The NY Post has an excellent op-ed column providing insight into what you can expect if the current Health Care Reform proposals are enacted into law.

Spreading New York's bad medicine


By STEPHEN T. PARENTE & TARREN BRAGDON

Last Updated: 9:05 PM, December 9, 2009
Posted: 1:42 AM, December 9, 2009
New York's individual health-insurance market is not often held up as a national model, and for good rea son. It's the most regulated, most expensive and, as a result, one of the smallest in the country, with only a few costly health plans available.




Since New York policymakers inflicted costly regulations on insurers in 1994, enrollment in the individual insurance market has plummeted by 96 percent.



Current prices are staggering. In New York City, the cheapest individual plan costs $9,036 a year for a single person and $26,460 for a family. In contrast, the Congressional Budget Office estimates the average national family premium at $12,000 to $15,000 a year.



Yet both the House and the Senate health-reform bills would make the rest of America look more like New York's dysfunctional market -- and then force New Yorkers to foot a larger share of the trillion-dollar cost.



Only five states now have New York-style insurance regulations, but both bills force those rules on all 50 states and then force people to buy coverage or face tax penalties. Think about it: If 45 states don't regulate insurance like New York does, there is probably a very good reason. And there is: These regulations drive up costs and limit choices.


Adding insult to expensive injury, Congress also plans to expand Medicaid coverage. Here, too, New York is an example of what not to do. The Empire State has the most expensive Medicaid program in the country -- spending as much as Texas, Florida and Illinois combined.

New York's Medicaid program is the fourth largest among all the states as a percentage of the population enrolled, yet the state's rate of uninsured ranks 24th highest in the country. Of the 26 states with a lower rate of uninsured than New York, only two have a larger share of residents on Medicaid.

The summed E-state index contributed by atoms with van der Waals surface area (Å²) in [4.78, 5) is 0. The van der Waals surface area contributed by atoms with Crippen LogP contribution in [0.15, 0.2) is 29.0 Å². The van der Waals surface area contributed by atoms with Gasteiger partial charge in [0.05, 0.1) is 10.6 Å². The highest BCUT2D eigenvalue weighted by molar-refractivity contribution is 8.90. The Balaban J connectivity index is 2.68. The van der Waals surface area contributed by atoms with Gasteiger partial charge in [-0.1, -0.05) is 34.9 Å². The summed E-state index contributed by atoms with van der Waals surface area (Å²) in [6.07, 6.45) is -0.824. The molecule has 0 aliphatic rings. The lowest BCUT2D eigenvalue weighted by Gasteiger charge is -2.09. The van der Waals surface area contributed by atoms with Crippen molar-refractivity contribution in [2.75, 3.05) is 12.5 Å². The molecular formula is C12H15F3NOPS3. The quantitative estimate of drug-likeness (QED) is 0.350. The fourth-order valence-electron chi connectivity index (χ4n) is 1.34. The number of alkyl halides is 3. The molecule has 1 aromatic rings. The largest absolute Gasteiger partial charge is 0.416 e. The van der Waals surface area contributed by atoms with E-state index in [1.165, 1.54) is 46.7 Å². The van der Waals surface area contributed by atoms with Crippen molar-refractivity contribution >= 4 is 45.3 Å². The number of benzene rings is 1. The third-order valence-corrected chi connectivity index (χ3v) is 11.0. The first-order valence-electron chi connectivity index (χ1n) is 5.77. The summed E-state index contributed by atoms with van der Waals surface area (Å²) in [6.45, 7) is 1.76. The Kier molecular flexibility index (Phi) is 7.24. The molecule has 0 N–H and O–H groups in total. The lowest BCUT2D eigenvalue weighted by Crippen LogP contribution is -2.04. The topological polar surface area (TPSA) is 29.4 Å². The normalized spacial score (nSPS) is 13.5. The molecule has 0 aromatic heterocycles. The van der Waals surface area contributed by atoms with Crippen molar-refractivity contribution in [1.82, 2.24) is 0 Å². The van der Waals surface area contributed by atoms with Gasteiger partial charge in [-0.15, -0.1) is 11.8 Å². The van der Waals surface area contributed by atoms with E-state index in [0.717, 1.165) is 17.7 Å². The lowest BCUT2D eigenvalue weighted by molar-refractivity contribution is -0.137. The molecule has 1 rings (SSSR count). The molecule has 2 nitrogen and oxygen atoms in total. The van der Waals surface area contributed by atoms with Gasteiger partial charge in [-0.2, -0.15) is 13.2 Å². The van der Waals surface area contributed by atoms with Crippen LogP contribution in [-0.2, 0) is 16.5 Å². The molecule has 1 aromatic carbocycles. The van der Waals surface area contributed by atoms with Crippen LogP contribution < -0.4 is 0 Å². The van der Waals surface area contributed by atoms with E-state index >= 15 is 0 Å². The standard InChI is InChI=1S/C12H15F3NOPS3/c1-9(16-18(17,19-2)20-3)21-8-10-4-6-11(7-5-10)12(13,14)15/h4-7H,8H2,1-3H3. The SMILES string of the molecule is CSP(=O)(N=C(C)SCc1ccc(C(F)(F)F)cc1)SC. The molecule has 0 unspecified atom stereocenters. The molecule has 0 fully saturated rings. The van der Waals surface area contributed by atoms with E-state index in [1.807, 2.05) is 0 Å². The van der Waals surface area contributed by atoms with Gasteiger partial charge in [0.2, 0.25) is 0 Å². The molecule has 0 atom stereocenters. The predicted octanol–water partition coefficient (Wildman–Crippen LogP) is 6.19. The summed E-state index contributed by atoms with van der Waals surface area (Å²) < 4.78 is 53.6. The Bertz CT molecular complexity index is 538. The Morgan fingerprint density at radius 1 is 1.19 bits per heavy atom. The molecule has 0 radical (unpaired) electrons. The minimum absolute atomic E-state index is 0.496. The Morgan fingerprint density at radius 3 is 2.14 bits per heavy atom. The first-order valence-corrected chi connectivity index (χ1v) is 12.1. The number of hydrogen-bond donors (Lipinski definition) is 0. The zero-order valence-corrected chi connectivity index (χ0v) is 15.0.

Clearly, doubling down on Medicaid is not the right path to universal coverage -- yet Congress wants to push millions of Americans into Medicaid and thrust new costs onto the states.







Read more: http://www.nypost.com/p/news/opinion/opedcolumnists/spreading_new_york_bad_medicine_5f6AoI9hr8WKAjwlzuSj7H#ixzz0ZO8RazRX




Read more: http://www.nypost.com/p/news/opinion/opedcolumnists/spreading_new_york_bad_medicine_5f6AoI9hr8WKAjwlzuSj7H#ixzz0ZO85KC2p


Tuesday, December 8, 2009

Lies, Damn Lies and Statistics II


Secretary of  Health & Human Services Kathleen Sebelius has issued a fact sheet outlining the benefits of Health Reform for Business quoting CBO as the source for the claims below.

Premiums for small business will go down. Small businesses are likely to see premiums drop by 1 to 4 percent under the proposal due to lower prices. These lower prices come from:


 
Lower administrative overhead. Right now, each small business has to consult with a broker or hire someone to collate plan information, assist employees with decisions, and handle issues as they arise. Under reform, in the exchange, there will be people whose job it is to provide plan information and facilitate enrollment. The exchange centralizes what is otherwise a process that is extremely duplicative, streamlining administrative costs and lowering premiums.

 
Greater competition. CBO attributes savings to “providing a centralized marketplace in which consumers could compare the premiums of relatively standardized insurance products.” This includes competitive pressure from a public health insurance option.

 
Administrative simplification. Physicians spend on average about 140 hours and $68,000 a year just dealing with health insurance bureaucracy.[v] By simplifying and standardizing paperwork and computerizing medical records, doctors will be able to focus on caring for their patients instead of dealing with bureaucracy. CBO estimates nearly $20 billion in Federal savings over 10 years, with additional savings accruing to businesses and families.[vi]

 
Here we have the former Kansas State Insurance Commissioner, who ought to know better, telling some Orwellian whoppers such as;
 
  •  Small businesses are likely to see premiums drop by 1 to 4. Really? No underwriting, no pre-eexisting conditions and the price will drop?  Try dropping the crack pipe.